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I would like to chime in and ask a question about this. Sureshot told how to get your OAL. I did and it is 2.580 with a 200 gr. Corelokt JSP in my .35. That leaves a lot of room before the cannelure is reached so I would have to crimp without the cannelure maybe backing off about .005 to 2.575. The manuals list an OAL of 2.525 for a difference of .055. The way I read the Lee Factory Crimp Die info is that it will crimp ok w/o the cannelure.

What say ye?

Thanks,

Dave
 

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I have crimped in groove out of grove and with the lee factory crimp it works just about any place you put it. In fact I can't recall any failure to crimp with it.
 

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Discussion Starter · #14 ·
thats good to know, I will give it a try with the bullets a little deeper in then.
 

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35remington,

I believe it was mfg. in 1981. The first 4 digits are 1910.

Dave 8)
 

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VTDW, reason I asked is that I have a newer 336 .35 that has a longer throat than Marlin used to have as standard-maybe this longer throat is what they're putting on all the rifles now. Sounds like your rifle has a bit longer throat as well. My 80's 336 has the typical very short throat.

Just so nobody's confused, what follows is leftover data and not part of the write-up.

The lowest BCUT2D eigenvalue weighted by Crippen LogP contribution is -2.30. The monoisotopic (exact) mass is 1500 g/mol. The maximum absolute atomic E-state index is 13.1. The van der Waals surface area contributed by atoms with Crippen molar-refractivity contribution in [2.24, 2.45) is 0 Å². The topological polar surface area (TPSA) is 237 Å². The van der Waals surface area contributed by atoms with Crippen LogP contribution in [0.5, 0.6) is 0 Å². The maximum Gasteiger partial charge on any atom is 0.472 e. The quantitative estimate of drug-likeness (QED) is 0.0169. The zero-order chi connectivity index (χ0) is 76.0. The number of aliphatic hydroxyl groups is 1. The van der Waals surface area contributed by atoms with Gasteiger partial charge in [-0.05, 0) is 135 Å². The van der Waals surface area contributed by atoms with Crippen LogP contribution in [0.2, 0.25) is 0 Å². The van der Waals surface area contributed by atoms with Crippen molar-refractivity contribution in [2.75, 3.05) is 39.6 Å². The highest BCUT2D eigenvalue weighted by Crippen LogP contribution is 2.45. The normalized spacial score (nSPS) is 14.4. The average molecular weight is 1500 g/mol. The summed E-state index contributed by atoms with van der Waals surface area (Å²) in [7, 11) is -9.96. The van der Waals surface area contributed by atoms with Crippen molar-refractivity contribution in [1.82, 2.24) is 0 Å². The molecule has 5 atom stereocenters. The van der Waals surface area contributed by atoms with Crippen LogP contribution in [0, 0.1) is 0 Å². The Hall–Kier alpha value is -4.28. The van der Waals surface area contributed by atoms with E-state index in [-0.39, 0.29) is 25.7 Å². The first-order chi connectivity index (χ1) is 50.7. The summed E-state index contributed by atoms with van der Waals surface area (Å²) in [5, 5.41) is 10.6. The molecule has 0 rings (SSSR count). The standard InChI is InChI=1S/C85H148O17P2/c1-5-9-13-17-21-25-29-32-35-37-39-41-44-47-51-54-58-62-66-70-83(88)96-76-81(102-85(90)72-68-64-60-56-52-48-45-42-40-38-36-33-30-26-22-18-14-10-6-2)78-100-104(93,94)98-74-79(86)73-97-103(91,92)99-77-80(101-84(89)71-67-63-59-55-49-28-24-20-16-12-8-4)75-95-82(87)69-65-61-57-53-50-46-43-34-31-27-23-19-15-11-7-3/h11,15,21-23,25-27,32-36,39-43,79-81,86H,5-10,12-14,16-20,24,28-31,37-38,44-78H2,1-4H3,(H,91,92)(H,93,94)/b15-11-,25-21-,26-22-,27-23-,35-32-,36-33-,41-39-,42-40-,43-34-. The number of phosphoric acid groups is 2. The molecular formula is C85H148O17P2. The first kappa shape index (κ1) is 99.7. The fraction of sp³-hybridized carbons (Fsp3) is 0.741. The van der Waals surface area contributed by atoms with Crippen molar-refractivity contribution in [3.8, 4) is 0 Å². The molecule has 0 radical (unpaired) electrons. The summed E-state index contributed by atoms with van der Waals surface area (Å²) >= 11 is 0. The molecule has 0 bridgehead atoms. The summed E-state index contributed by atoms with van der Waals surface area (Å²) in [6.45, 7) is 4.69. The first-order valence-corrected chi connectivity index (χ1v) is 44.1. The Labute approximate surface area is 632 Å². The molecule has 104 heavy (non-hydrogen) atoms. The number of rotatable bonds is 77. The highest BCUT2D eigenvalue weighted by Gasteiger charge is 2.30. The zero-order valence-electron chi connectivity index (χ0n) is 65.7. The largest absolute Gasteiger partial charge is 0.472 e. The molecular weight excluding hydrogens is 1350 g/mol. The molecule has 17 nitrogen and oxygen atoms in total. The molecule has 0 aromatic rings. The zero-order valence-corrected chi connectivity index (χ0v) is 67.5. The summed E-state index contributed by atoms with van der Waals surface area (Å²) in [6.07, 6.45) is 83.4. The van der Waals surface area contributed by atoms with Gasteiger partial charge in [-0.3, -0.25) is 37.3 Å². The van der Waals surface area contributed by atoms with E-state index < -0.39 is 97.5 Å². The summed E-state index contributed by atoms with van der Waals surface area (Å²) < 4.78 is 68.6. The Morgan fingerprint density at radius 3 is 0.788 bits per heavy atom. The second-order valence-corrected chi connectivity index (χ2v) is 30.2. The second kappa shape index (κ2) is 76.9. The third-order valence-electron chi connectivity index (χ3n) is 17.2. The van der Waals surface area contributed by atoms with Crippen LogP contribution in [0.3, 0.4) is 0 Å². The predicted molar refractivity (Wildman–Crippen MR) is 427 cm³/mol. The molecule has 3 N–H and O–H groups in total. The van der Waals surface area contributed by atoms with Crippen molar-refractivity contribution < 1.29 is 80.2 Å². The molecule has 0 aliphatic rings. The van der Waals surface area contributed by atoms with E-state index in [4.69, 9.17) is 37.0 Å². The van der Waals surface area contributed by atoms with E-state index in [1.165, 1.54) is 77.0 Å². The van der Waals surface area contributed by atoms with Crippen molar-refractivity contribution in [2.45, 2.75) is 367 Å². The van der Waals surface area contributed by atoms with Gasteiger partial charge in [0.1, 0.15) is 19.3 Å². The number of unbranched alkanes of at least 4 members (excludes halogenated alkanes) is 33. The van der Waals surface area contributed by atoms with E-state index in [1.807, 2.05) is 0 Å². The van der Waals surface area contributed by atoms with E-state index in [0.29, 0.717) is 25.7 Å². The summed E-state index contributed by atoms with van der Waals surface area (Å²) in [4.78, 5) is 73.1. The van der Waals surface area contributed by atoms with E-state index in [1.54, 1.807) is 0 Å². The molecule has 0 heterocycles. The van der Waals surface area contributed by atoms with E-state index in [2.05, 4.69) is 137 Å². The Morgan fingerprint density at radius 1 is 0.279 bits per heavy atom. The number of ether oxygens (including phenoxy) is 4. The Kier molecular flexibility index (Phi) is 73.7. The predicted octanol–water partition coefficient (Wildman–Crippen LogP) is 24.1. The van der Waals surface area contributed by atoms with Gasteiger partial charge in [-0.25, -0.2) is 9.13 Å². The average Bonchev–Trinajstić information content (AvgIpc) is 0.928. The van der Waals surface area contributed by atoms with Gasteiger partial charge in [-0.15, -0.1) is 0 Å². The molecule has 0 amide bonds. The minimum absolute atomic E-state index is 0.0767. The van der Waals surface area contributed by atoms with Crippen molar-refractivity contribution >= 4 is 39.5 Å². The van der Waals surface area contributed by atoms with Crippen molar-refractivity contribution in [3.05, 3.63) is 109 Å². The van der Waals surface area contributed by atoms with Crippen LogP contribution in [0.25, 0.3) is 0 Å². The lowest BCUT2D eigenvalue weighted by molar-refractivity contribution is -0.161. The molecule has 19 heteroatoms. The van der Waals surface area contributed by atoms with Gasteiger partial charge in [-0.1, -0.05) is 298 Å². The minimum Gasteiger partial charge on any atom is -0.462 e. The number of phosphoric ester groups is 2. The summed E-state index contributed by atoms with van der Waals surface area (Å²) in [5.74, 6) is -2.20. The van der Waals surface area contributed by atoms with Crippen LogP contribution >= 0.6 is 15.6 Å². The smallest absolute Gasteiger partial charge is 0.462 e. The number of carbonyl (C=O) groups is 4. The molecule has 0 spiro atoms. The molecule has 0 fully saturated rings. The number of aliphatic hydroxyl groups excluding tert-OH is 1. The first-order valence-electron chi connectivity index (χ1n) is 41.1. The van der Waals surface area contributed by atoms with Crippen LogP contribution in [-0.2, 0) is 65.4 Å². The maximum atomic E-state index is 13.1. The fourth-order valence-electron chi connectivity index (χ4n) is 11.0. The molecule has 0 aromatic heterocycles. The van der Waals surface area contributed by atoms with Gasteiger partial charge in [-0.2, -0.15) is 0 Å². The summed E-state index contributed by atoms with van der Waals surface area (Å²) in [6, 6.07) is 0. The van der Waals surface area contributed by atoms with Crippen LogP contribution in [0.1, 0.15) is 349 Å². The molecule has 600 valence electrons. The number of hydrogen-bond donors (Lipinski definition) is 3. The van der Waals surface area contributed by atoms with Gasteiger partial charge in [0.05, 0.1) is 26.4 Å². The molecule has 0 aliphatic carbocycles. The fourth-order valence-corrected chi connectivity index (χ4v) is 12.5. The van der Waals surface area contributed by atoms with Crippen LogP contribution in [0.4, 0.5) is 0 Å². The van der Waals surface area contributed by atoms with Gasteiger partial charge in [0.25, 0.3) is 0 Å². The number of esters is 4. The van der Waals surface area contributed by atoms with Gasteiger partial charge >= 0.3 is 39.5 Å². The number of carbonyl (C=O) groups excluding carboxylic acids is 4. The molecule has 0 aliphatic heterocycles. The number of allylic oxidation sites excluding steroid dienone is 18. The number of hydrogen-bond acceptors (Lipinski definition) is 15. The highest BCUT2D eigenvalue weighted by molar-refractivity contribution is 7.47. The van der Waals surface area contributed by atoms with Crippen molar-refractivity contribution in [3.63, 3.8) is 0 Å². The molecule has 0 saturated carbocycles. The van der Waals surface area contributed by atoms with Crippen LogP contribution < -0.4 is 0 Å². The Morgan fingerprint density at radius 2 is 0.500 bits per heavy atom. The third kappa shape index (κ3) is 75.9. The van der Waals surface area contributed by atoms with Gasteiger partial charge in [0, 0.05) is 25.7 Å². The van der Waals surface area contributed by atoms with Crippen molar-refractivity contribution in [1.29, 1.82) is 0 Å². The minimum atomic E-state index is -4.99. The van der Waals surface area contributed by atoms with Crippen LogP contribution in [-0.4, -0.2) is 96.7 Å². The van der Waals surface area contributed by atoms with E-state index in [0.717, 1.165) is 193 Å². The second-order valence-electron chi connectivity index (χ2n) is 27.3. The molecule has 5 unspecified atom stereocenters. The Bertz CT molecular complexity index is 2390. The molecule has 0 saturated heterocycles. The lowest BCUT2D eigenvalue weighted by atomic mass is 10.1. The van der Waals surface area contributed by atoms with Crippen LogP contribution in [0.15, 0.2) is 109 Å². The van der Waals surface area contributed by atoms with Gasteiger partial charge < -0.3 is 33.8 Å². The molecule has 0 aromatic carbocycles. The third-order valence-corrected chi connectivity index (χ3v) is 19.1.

In my opinion, the reason to seat to your longer overall length, rather than locating the crimp in the cannnelure, is if accuracy was better with the longer OAL. If accuracy improved with the longer seating, then crimp away. If it doesn't, I'd just use the cannelure for crimping. I sectioned some .35 200 RN Core-Lokt bullets and the jacket is thicker near the cannelure, so it's a real Core-Lokt. I cannot see where adding a cannelure by crimping in the new location with the Factory Crimp Die would hurt anything. The jacket is thick enough that it will not be weakened by this, and expansion stops at or short of the cannelure anyway, even on close range shots at higher velocities in the .35 Remington.
 

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Thanks for the info. I plan on backing the OAL down to 2.575, crimping firm and trying it out. I will start way low on the gr. of powder also.

Dave 8)